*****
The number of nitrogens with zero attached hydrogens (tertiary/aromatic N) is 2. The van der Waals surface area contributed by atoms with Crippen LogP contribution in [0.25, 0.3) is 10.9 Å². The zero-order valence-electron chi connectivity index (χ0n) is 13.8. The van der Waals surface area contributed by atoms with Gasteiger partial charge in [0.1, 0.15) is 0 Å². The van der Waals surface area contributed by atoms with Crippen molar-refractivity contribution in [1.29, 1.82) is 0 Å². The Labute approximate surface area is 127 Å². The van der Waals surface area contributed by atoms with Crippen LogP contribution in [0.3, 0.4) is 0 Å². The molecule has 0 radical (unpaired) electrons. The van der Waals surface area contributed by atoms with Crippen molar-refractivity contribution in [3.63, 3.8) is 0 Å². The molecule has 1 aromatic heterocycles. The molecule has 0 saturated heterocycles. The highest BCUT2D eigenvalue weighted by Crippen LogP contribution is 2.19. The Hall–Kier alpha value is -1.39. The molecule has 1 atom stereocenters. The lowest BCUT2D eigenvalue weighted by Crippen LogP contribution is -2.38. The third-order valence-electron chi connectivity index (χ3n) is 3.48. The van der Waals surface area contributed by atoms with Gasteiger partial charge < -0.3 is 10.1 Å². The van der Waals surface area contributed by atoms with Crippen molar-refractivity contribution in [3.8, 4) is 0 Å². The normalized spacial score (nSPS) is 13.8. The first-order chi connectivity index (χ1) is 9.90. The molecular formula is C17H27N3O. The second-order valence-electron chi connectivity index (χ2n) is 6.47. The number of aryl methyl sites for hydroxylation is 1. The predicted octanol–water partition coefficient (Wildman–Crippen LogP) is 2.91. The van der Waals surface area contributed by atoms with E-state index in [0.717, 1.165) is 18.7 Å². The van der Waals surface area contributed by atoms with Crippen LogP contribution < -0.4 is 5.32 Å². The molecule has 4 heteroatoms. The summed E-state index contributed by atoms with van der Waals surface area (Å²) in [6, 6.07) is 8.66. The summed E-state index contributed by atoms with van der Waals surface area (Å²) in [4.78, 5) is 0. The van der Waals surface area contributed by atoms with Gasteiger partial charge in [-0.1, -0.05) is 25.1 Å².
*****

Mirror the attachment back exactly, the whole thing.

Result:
The number of nitrogens with zero attached hydrogens (tertiary/aromatic N) is 2. The van der Waals surface area contributed by atoms with Crippen LogP contribution in [0.25, 0.3) is 10.9 Å². The zero-order valence-electron chi connectivity index (χ0n) is 13.8. The van der Waals surface area contributed by atoms with Gasteiger partial charge in [0.1, 0.15) is 0 Å². The van der Waals surface area contributed by atoms with Crippen molar-refractivity contribution in [1.29, 1.82) is 0 Å². The Labute approximate surface area is 127 Å². The van der Waals surface area contributed by atoms with Crippen LogP contribution in [0.3, 0.4) is 0 Å². The molecule has 0 radical (unpaired) electrons. The van der Waals surface area contributed by atoms with Crippen molar-refractivity contribution in [3.63, 3.8) is 0 Å². The molecule has 1 aromatic heterocycles. The molecule has 0 saturated heterocycles. The highest BCUT2D eigenvalue weighted by Crippen LogP contribution is 2.19. The Hall–Kier alpha value is -1.39. The molecule has 1 atom stereocenters. The lowest BCUT2D eigenvalue weighted by Crippen LogP contribution is -2.38. The third-order valence-electron chi connectivity index (χ3n) is 3.48. The van der Waals surface area contributed by atoms with Gasteiger partial charge < -0.3 is 10.1 Å². The van der Waals surface area contributed by atoms with Crippen molar-refractivity contribution in [3.8, 4) is 0 Å². The normalized spacial score (nSPS) is 13.8. The first-order chi connectivity index (χ1) is 9.90. The molecular formula is C17H27N3O. The second-order valence-electron chi connectivity index (χ2n) is 6.47. The number of aryl methyl sites for hydroxylation is 1. The predicted octanol–water partition coefficient (Wildman–Crippen LogP) is 2.91. The van der Waals surface area contributed by atoms with E-state index in [0.717, 1.165) is 18.7 Å². The van der Waals surface area contributed by atoms with Crippen LogP contribution < -0.4 is 5.32 Å². The molecule has 4 heteroatoms. The summed E-state index contributed by atoms with van der Waals surface area (Å²) in [6, 6.07) is 8.66. The summed E-state index contributed by atoms with van der Waals surface area (Å²) in [4.78, 5) is 0. The van der Waals surface area contributed by atoms with Gasteiger partial charge in [-0.1, -0.05) is 25.1 Å².